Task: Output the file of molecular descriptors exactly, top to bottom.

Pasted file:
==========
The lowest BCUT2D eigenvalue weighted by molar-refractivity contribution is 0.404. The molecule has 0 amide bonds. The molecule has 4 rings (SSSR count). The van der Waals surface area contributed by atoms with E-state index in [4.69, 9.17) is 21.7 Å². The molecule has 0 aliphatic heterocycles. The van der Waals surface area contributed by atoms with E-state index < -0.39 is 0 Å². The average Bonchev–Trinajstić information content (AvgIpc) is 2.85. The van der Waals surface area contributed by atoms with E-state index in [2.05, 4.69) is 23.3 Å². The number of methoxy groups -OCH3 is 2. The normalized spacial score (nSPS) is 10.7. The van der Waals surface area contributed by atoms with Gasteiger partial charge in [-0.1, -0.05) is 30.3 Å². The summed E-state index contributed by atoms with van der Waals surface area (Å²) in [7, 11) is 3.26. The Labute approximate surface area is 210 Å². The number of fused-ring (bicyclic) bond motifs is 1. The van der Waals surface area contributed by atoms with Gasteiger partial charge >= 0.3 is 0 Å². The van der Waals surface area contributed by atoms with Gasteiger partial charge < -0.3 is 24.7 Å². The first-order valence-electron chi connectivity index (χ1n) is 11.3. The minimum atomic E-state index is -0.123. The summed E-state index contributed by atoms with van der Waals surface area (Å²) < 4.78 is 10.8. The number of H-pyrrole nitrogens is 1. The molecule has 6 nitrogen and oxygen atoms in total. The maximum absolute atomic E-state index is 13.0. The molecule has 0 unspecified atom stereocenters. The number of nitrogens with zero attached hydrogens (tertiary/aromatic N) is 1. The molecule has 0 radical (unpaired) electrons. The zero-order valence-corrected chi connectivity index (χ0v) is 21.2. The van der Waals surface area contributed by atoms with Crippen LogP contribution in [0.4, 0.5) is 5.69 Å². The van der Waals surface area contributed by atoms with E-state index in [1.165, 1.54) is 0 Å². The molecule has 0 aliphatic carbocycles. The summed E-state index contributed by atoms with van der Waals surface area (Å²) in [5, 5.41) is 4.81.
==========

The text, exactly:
The lowest BCUT2D eigenvalue weighted by molar-refractivity contribution is 0.404. The molecule has 0 amide bonds. The molecule has 4 rings (SSSR count). The van der Waals surface area contributed by atoms with E-state index in [4.69, 9.17) is 21.7 Å². The molecule has 0 aliphatic heterocycles. The van der Waals surface area contributed by atoms with E-state index < -0.39 is 0 Å². The average Bonchev–Trinajstić information content (AvgIpc) is 2.85. The van der Waals surface area contributed by atoms with E-state index in [2.05, 4.69) is 23.3 Å². The number of methoxy groups -OCH3 is 2. The normalized spacial score (nSPS) is 10.7. The van der Waals surface area contributed by atoms with Gasteiger partial charge in [-0.1, -0.05) is 30.3 Å². The summed E-state index contributed by atoms with van der Waals surface area (Å²) in [7, 11) is 3.26. The Labute approximate surface area is 210 Å². The number of fused-ring (bicyclic) bond motifs is 1. The van der Waals surface area contributed by atoms with Gasteiger partial charge >= 0.3 is 0 Å². The van der Waals surface area contributed by atoms with Gasteiger partial charge < -0.3 is 24.7 Å². The first-order valence-electron chi connectivity index (χ1n) is 11.3. The minimum atomic E-state index is -0.123. The summed E-state index contributed by atoms with van der Waals surface area (Å²) < 4.78 is 10.8. The number of H-pyrrole nitrogens is 1. The molecule has 6 nitrogen and oxygen atoms in total. The maximum absolute atomic E-state index is 13.0. The molecule has 0 unspecified atom stereocenters. The number of nitrogens with zero attached hydrogens (tertiary/aromatic N) is 1. The molecule has 0 radical (unpaired) electrons. The zero-order valence-corrected chi connectivity index (χ0v) is 21.2. The van der Waals surface area contributed by atoms with Crippen LogP contribution in [0.4, 0.5) is 5.69 Å². The van der Waals surface area contributed by atoms with E-state index in [1.165, 1.54) is 0 Å². The molecule has 0 aliphatic carbocycles. The summed E-state index contributed by atoms with van der Waals surface area (Å²) in [5, 5.41) is 4.81.